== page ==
Advances in Medicine: Ancient Practices Meet Modern Technology
Dr. Thomas Patavino of Thoracic Park Alternative Health

Medicine is forever changing. Surgeries that once left massive scars have been reduced to incisions about the size of a dime. Herbal medicine mentioned only in the writings of Nataive Americans, African and South American tribes and the Far East have found their way into our medicine cabinets and the shelves of most local pharmacies. Chiropractic medicine has made the jump from a misunderstood health practice to mainstream healthcare. Finally, acupuncture has broken through the tangles of misconception and captured the intrigue of modern health care.

Once thought of as a taboo art practiced in the orient, acupuncture has been gaining not only acceptance by American doctors but has trickled its way into the media capturing the curiosity of those seeking relief for their ailments. It now seems you can’t pick up a magazine or catch a special news report that isn’t depicting the use of acupuncture as an alternative therapy for a massive spectrum of health problems. The interest surge of acupuncture began with the release of an American study performed at the University of Maryland School of Medicine nearly 2 years ago. The Today Show televised the findings showing a 40% in pain in arthritis suffers after undergoing a course of acupuncture treatments. This monumental study was released on the heals of a major arthritis drug recall which effected millions of pain suffers. This was a pivotal shift in the exploration of implementing eastern medicine in American health care.

That study has prompted further research looking at the effectiveness of acupuncture for weight loss, pain management, mental illness, drug addiction, infertility, menopause and cancer therapy. Considering the main principal of acupuncture is balancing and stimulating the body to heal itself regardless of the condition the possibilities are endless. It is believed that restoring balance stimulates the immune system to fight disease and pain. This is achieved traditionally by placing needles along specific points in the body in order to achieve desired effects. An example would be sedating a point related to migraine headaches or turning off an overactive mouth point related to overeating in obesity cases. There are over 400 points in the body and ear that are related to symptoms such as infertility, nicotine addiction, stress, every body part such as shoulder or knee pain, asthma, sinus and allergies, weight loss, digestion and organ function.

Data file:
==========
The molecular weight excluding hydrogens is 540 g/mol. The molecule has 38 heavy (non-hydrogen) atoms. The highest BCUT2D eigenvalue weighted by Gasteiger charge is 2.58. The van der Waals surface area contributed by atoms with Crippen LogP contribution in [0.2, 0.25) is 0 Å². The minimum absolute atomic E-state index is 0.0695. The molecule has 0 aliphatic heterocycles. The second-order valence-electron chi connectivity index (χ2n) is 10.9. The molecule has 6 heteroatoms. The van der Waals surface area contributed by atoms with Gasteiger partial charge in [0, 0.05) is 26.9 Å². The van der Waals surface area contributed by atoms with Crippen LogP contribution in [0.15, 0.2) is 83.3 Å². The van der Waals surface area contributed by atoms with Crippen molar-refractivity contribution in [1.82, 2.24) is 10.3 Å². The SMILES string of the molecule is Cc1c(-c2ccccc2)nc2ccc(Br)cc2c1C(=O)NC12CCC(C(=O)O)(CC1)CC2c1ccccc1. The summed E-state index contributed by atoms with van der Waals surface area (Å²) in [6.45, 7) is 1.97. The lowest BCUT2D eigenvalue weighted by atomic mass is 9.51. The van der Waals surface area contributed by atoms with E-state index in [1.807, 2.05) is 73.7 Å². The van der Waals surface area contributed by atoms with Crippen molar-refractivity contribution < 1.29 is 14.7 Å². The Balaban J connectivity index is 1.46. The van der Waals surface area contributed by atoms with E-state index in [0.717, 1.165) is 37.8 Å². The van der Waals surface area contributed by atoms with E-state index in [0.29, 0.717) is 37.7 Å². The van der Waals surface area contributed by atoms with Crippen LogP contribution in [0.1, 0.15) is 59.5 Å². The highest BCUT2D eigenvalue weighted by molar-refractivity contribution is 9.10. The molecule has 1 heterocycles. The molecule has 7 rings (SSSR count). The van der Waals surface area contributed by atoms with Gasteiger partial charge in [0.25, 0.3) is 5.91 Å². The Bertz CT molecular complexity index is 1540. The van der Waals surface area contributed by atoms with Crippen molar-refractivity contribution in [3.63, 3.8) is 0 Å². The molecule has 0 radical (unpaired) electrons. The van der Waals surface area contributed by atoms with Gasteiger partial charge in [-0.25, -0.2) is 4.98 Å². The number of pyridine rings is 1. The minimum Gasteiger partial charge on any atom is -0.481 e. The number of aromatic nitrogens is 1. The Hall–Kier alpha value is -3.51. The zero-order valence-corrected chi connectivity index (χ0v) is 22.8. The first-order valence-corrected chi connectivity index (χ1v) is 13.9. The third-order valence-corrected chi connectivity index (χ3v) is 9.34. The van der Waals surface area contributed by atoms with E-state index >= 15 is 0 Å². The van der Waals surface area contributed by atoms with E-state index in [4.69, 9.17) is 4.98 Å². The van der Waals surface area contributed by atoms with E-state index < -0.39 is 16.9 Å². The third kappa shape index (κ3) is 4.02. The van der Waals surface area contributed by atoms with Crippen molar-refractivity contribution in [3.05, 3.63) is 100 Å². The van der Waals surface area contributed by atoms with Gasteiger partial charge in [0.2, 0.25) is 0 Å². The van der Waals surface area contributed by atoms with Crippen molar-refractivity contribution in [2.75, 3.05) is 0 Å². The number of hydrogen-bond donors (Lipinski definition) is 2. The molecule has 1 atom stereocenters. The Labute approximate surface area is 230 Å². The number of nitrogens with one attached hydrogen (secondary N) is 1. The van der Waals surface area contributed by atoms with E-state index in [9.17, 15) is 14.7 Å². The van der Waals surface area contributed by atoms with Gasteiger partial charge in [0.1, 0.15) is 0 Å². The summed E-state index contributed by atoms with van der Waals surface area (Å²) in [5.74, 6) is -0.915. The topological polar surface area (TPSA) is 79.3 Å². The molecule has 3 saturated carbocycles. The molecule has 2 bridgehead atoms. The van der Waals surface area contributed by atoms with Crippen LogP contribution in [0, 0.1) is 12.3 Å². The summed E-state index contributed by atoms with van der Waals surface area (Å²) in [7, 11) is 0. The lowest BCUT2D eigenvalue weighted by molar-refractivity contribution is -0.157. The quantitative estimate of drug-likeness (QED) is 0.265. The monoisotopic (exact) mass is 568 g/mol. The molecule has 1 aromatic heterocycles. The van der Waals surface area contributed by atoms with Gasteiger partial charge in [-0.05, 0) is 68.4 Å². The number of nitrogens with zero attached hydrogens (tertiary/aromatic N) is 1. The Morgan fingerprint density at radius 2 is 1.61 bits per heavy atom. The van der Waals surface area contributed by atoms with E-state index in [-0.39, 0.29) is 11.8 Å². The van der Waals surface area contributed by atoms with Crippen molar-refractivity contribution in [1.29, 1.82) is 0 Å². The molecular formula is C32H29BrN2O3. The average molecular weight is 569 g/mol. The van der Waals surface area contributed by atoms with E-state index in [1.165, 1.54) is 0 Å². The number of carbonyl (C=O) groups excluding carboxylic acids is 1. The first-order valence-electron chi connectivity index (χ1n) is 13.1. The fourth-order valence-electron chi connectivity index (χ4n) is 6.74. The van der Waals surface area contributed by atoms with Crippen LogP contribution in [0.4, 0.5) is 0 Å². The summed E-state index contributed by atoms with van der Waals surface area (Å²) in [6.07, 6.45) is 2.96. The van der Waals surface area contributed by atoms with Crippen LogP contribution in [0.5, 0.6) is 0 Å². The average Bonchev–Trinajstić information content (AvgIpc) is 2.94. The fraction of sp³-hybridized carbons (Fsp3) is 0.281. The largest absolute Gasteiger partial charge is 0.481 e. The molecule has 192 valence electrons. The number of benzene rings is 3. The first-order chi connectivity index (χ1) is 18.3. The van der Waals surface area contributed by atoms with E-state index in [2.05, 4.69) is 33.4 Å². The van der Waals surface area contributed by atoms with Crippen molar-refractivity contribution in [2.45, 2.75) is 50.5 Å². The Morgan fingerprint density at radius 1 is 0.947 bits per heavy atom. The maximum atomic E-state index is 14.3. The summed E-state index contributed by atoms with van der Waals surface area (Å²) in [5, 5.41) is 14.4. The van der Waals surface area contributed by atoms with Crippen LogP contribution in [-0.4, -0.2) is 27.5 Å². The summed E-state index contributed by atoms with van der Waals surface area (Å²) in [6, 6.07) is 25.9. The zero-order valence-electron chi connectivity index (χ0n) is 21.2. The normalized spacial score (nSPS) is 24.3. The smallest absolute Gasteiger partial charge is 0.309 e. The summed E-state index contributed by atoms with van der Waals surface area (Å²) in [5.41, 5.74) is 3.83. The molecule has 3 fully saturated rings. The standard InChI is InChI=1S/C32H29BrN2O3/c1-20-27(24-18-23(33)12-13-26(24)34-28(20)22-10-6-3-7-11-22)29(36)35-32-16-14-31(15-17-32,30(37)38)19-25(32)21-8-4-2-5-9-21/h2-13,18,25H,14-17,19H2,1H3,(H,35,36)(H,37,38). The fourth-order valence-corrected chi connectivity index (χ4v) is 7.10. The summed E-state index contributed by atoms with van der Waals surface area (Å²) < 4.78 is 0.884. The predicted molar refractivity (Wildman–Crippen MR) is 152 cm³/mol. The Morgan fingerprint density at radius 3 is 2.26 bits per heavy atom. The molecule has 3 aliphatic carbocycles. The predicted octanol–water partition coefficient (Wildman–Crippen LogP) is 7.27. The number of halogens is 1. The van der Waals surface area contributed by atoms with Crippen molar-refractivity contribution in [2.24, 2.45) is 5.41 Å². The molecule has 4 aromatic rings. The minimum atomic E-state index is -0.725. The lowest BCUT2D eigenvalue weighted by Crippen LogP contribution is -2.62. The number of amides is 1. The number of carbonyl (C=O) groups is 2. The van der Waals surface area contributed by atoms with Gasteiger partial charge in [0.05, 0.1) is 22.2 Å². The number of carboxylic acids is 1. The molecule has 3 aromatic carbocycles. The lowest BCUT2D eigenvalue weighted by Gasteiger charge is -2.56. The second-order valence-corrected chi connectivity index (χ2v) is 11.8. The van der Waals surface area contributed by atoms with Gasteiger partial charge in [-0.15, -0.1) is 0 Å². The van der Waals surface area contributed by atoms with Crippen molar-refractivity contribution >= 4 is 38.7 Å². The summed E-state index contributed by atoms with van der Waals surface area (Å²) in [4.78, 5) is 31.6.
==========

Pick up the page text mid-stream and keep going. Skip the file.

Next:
Acupuncture is typically a painless, bloodless procedure using tiny needles about the thickness of a human hair. Although most people find the procedure relaxing and typically fall asleep during a treatment, many people still have a huge fear of needles. This probably stems from the first time we received our first set of shots from our pediatricians. All the lollipops in the world couldn’t make up for what was on the other side of that syringe. Although most of us have managed to deal with the notion of needles, many are still reluctant to look into acupuncture because the art involves needles. The good news is modern technology has made it possible to receive the benefits of acupuncture without the use of needles.

Laser and electro acupuncture techniques have managed to capture the therapeutic effects of acupuncture without needles. Class 3b lasers stimulate acupuncture points similar to the way a needle would work without touching the skin. The patient feels a little warmth or vibration, but absolutely no pain. This is beneficial as it appeals to 3 groups of people that historically have been reluctant to try acupuncture; the elderly, children and those afraid of needles. Lasers reduce treatment times, are less invasive and totally painless compared to traditional needle acupuncture. The lasers work at specific frequencies to achieve the desired affect. Lasers have been used for surgery, skin conditions and now the 5000 year old art of acupuncture. Now even those who would never consider acupuncture as a viable option for their health concern can reap the rewards of this valuable gift to medicine.